What is MapReduce?


In today’s world, multicore architectures are ubiquitous. But, the majority of programs that people write are still serial. Why is that? While some people may be unaware that they can leverage the multiple cores on their computers, the truth is that parallel computing is very difficult. In many cases, the programmer must consider many factors that have nothing to do with problem he or she is trying to parallelize. For example, to implement a program in Pthreads, a programmer must physically allocate, create and join any threads they want to use. The programmer must also be aware of data races, and use synchronization constructs as necessary.

This is not unique to Pthreads. In MPI for example, you have to explicitly specify what messages you want to send to what node, and how to synchronize messages. As you can imagine, this creates a lot of overhead for the programmer. As those who have programmed previously in Pthreads, MPI, or OpenMP can attest, debugging parallel programs can be very difficult! When things execute in parallel, they execute non-deterministically. This non-determinism can cause a lot of headaches.

As multicore and parallel systems became more prevalent, computer scientists began to ask the question if parallel computing is harder that it needs to be. Some libraries such as OpenMP “hide” some of the work required with threads through the use of pragmas. Hiding implementation details is known as abstraction. However, even with abstraction, the programming still has to worry a lot about the “management” aspects of the program. Furthermore, similar applications can be parallelized in the way. Researchers began exploring ways to create an automated framework for parallel computing.

Enter MapReduce

In 2004, Jeffrey Dean and Sanjay Ghemawhat of Google published a paper on the MapReduce paradigm. Google uses MapReduce as the backbone of its search engine, and uses it for multiple operations. It is important to note that Google did not invent MapReduce; the paradigm has existed for decades in functional languages. However, the paper’s release was a watershed moment in parallel computing, and spelled the beginning of an upsurge in interest in the paradigm that has led to many innovations over the last decade.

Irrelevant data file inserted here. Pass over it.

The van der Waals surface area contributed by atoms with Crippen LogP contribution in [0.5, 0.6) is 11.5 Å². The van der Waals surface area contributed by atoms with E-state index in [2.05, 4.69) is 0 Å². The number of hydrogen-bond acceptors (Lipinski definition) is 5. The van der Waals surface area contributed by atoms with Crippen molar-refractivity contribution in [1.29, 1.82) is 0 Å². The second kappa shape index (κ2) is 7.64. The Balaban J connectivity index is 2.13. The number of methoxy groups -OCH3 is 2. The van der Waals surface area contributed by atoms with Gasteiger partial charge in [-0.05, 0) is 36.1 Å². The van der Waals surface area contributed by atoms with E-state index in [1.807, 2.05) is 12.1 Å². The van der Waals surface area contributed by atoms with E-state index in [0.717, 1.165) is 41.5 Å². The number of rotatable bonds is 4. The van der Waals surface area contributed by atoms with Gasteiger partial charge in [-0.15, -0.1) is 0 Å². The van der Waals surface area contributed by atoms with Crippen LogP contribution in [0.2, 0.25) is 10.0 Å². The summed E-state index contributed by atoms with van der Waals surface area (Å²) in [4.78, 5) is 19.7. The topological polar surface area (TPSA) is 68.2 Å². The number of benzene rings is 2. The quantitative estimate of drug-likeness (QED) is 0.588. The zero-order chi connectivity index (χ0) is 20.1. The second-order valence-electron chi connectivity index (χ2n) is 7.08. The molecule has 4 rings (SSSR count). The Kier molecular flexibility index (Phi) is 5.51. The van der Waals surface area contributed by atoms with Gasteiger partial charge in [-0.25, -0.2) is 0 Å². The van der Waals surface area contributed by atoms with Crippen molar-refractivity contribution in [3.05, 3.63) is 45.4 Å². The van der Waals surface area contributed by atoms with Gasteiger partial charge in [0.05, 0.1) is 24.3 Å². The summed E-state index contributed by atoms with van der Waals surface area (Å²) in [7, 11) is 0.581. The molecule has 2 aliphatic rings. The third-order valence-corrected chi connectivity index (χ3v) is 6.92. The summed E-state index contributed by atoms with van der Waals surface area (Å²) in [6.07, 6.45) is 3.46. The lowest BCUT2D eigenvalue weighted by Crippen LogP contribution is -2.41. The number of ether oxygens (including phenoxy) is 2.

Google’s implementation of MapReduce is closed source and proprietary. In 2006, work on the Hadoop project was started by Doug Cutting, an employee of Yahoo!. Hadoop is named after a plush toy elephant belonging to Cutting’s son, and the eponymous elephant features prominently in the Hadoop logo. Over the last six years, Hadoop has been widely adopted by many tech giants, including Amazon, Facebook and Microsoft.

It is important to note that both Google’s implementation of MapReduce and Hadoop MapReduce were designed for very large datasets, on the order of hundreds of gigabytes and petabytes. The goal is to efficiently streamline the processing of these large numbers of documents by distributing them over thousands of machines. Note that for smaller datasets, the system may have limited benefit; the Hadoop Distributed File System (HDFS) can prove to be a bottleneck. However, the concept of MapReduce is still very attractive to programmers with smaller datasets or more limited computational resources, due to its relative simplicity.


Want to play with a Hadoop system on the web? Check out WebMapReduce! Access the module at this link.

Phoenix and Phoenix++

In 2007, a team at Stanford University led by Christos Kozyrakis began exploring how to implement the MapReduce paradigm on multi-core platform. Their thread-based solution, Phoenix, won best paper at HPCA‘07, and has been cited over 900 times. An update on Phoenix (Phoenix 2) was released in 2009. In 2011, Phoenix++ was released. A complete re-write of the earlier Phoenix systems, Phoenix++ enables development in C++, and significantly modularizes and improves the performance of the original code base.


This entire module is based on Phoenix++ the latest release of Phoenix. Please note that if you are interested in using the earlier modules, these instructions may not directly apply.